Learning MySQL and MariaDB (2015)

Part V. Administration and Beyond

Chapter 15. Bulk Importing Data

You might be asked one day to create a MySQL or MariaDB database that will replace an existing database that uses a different database system — or some other format used for storing data. Or you might be asked to take the data from an application that was not designed for databases, like a spreadsheet. So that you don’t have to manually enter the data, there are ways you can import it. This chapter explains how to bulk import data into a database.

When using other applications, export the data from the source application to a format that MySQL can read, such as a text file containing data separated by particular characters. If you’re given a large amount of data to import, hopefully it will already be well organized and in a data text file. Then you can use the LOAD DATA INFILE statement to import the data.

This isn’t an overly difficult task, but the processing of large amounts of data can be intimidating the first time. It can be a barrier to migrating data to MySQL and MariaDB. There are many nuances to consider for a clean import, which is especially important if you want to automate the process. There may also be restraints to consider when importing data onto a server provided by a web hosting company. We’ll cover all of these in this chapter.

Preparing to Import

To import data into MySQL or MariaDB, the data needs to be in a compatible format. Both database systems will accept a simple text file in which the values are delimited in some way. The easiest way to deal with incompatible data in any format is to load it in its original software and to export it to a delimited text file. Most applications can do this. They will usually separate field values by commas and separate records by hard returns, putting each row on a separate line. Some applications will allow you to set the delimiters to your choice. If that’s an option, you might use the bar (i.e., |) to separate fields because it won’t typically be used within the data, and separate records with a new-line.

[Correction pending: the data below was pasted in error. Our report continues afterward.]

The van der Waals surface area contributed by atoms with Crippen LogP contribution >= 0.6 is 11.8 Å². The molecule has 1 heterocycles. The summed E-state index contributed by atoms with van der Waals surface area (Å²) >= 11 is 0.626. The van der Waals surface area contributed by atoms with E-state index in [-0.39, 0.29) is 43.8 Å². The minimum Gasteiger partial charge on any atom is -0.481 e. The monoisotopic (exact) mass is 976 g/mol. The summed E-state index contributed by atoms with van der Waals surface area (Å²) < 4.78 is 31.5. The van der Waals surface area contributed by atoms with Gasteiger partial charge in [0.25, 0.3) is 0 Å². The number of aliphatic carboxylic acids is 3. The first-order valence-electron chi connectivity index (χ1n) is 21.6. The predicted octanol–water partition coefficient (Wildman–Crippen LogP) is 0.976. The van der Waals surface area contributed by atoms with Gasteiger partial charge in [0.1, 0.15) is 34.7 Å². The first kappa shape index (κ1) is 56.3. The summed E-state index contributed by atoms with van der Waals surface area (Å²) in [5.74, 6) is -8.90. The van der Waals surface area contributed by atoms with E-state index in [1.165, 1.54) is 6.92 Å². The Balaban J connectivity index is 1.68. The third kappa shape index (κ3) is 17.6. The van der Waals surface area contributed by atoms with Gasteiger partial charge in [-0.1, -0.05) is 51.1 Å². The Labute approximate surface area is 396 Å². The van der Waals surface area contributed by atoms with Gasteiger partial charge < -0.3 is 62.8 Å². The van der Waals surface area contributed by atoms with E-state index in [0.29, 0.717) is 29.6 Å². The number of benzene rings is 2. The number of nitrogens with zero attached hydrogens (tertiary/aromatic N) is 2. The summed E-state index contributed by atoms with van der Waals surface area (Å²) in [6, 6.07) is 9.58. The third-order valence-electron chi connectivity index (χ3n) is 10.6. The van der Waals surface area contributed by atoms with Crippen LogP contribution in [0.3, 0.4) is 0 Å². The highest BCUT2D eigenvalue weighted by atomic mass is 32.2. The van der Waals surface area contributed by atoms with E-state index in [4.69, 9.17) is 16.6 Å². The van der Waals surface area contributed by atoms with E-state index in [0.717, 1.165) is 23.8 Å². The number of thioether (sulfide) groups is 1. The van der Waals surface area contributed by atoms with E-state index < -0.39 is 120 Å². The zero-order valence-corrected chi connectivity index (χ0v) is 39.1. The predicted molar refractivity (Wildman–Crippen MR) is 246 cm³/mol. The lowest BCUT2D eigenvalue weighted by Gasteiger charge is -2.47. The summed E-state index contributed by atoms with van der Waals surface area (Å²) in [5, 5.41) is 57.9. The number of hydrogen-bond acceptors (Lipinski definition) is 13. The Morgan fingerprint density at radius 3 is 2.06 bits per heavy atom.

For some examples related to the rookery database, let’s get a large data text file to use. Cornell University is famous for ornithology. They also publish books on birds through Cornell University Press. One of their publications is The Clements Checklist of World Birds by James F. Clements. The list of birds from this publication is on its website in a spreadsheet and in a comma-separated values (CSV) format. Every August, an updated list is posted on the site for people and organizations to use freely on their own sites and in their databases to promote the study and appreciation of birds.

Suppose we want to compare the latest list to our birds table to see whether there are any new species. This may seem intimidating, but it can be done without much trouble. To participate, download the CSV file from Cornell’s site or MySQL Resources. For the examples that follow, I downloaded the Clements-Checklist-6.9-final.csv file.

WARNING

If you use FTP to upload a text file to the server, be sure to upload it in ASCII mode and not binary mode. If the text file was created with a program that uses binary characters or binary hard returns, these will cause problems when loading the data.

After you download the Cornell data text file, open it with a text editor to see how the content looks. You will need to know how the lines and fields are organized and delineated. Some excerpts follow from the Cornell data file that I downloaded:

sort 6.9,Clements 6.9 change,2014 Text for website,

Category,Scientific name,English name,Range,

Order,Family,Extinct,Extinction Year,sort 6.8,sort 6.7,page 6.0,,,,,

...

4073,new species,"Walters (1991) and Cibois et al. (2012) proposed

recognition of Prosobonia ellisi Sharpe 1906, with English name

Moorea Sandpiper and range ""extinct;

formerly Moorea (Society Islands)"".",

species,Prosobonia ellisi,Moorea Sandpiper,extinct;

formerly Moorea (Society Islands),

Charadriiformes,Scolopacidae (Sandpipers and Allies)

  ,1,xxxx,,,addition (2014),,,,,

...

6707,new species,"Robb et al. (2013) describe a new species of owl, Omani Owl

(Strix omanensis), from the Arabian Peninsula, with range

""central Al Hajar mountains, northern Oman"".

Position Omani Owl immediately following Hume's Owl (Strix butleri).",

species, inStrix omanensis,Omani Owl,"central Al Hajar mountains, northern Oman",

Strigiformes,Strigidae (Owls),,,,,addition (2014),,,,,

...

The CSV file contains about 32,000 lines, but I’ve listed here just a few lines of interest as a sample. I put hard returns within each record to make them easier to discuss. Each record in the original file, though, is on one long line without breaks.

The first record gives the field names. Some of the names are a bit confusing, as they refer to earlier versions of the Clements list for continuity with earlier lists. The first field, sort 6.9, is an identification number for each row. The sort 6.8 and sort 6.7 fields you see further down are the identification numbers from those earlier lists. There are several more fields, but for the examples in this chapter we care only about the Clements 6.9 change, Scientific name, English name, Order, and Family fields.

The Clements 6.9 change field indicates the type of change for the bird since the last Clements list. For the purpose of the scenario we’re concerned about now, we want the new species changes.